Can Web spoof help save manatees?
By BARBARA BEHRENDT
Published December 15, 2006
This isn't exactly what Pat Rose had in mind. But hey, whatever works.
Rose is executive director of Save the Manatee Club, which advocates for the gentle sea cows. The club is always trying to raise awareness - and money.
Now comes help from an unlikely source: Conan O'Brien, the late night TV talker and host of the hot new Web site www.hornymanatee.com.
Yes, horny manatees.
It started as a gag on O'Brien's NBC show. But the bit became a huge hit. And Save the Manatee is seizing the opportunity.
On Wednesday, the club said it wouldn't mind if NBC linked www.hornymanatee to its Web site.
Plus, the network is giving the club $5 from each "horny manatee" T-shirt it sells.
They say there's no such thing as bad publicity.
Save the Manatee sure hopes so.
Manatees are a federally endangered species often killed by boats and edged out of habitat by development. In the winter, they flock to warm water. In places like Citrus County, people swim with the gentle giants, and sometimes harass them.
The club preaches the federal law on manatee interaction. Watch from a distance. Don't touch. Don't ride.
All those rules, and many others, are violated on hornymanatee.com - albeit with fake manatees.
The main page shows a man in a bulky gray manatee costume, the kind mascots wear on the sideline at college football games. Viewers can take a risque tour of the "manatee's" exploits.
Then there is the "fan art" section, which shows what Conan viewers can produce when armed with a funny premise and computer technology.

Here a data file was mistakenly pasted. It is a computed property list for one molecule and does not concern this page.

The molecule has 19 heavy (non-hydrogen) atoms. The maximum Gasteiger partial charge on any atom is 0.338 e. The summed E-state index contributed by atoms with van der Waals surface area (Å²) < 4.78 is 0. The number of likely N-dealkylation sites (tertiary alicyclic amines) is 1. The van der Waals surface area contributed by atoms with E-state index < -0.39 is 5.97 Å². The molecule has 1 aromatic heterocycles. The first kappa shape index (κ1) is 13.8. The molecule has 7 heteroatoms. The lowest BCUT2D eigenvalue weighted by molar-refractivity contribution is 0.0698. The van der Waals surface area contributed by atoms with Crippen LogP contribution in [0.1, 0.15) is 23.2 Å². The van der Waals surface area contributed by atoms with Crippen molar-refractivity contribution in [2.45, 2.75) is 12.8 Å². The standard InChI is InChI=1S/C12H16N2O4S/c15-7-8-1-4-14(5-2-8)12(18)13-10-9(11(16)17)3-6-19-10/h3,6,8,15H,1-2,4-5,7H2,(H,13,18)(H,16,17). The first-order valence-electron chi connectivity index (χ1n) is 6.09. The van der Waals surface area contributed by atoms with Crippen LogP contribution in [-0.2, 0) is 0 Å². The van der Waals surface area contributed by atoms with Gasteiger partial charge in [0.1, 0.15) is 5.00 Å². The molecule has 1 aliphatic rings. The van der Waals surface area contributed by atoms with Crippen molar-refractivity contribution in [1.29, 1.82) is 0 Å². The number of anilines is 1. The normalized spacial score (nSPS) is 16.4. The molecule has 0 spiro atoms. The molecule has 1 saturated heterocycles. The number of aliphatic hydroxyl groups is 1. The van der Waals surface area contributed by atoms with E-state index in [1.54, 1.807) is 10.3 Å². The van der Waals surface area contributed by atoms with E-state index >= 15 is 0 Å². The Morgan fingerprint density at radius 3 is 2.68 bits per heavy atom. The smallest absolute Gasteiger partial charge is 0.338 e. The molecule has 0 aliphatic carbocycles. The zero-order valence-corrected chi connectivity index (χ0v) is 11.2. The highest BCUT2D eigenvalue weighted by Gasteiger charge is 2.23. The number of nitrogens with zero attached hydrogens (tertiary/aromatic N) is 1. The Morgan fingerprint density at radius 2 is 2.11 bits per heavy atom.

In the fan submissions, quite a few people touch or ride manatees. Some manatees are touching themselves.
Rose said people know it's a joke.
That's why, when O'Brien's staffers contacted him, he gave his blessing to the Web link and even authorized use of the club's logo.
"We figured we should give hornymanatee.com some altruistic value," a show spokesman said.
There was no hornymanatee.com on Dec. 4. But the name was mentioned during a gag, so NBC paid $159 for the site and then started to build it.
O'Brien urged viewers to add their own art. Nearly 300 had done so by Thursday afternoon.
The bit caught on. NBC expected 11-million hits by the end of Thursday. The New York Times wrote about the phenomenon earlier this week.
While the avenue is unconventional, Rose said he sees value in reaching a wider audience with Save the Manatee's conservation agenda.
"Ultimately some good for manatees could come out of it," he said.
"People could see the real story of manatees and these people could be different from our regular audience."
Save the Manatee's membership often includes educators and conservationists. Rose said the Web link might draw computer-oriented young people.
"They're going to fly from one thing to the next. MySpace, You Tube. This is where it's at for them," Rose said. "If we can get them to click on our site, read a few things, that's good for the manatee. If you get them to adopt a manatee or sign up for an action alert, then we're way ahead."
Of course, Rose will only go so far. He doesn't defend or endorse the outrageous scenes depicted on the Web site.
Does he worry that people might try some of the behavior with real manatees?
"I had to think about that, of course," Rose said. "But I think that somebody has got to be pretty far off the charts to put this in context of real contact with manatees. It's a parody."
In September 2005, the Simpsons aired an episode that ended with a manatee getting eaten. Rose said he didn't like that part, but the club arranged for a public service announcement on manatee protection from Alec Baldwin, voice of the manatee biologist in the episode.
"The bottom line is that people understood it was the Simpsons," Rose said. "People understand that this is Conan."
Barbara Behrendt can be reached at 352 564-3621 or firstname.lastname@example.org.
[Last modified December 15, 2006, 00:38:23]
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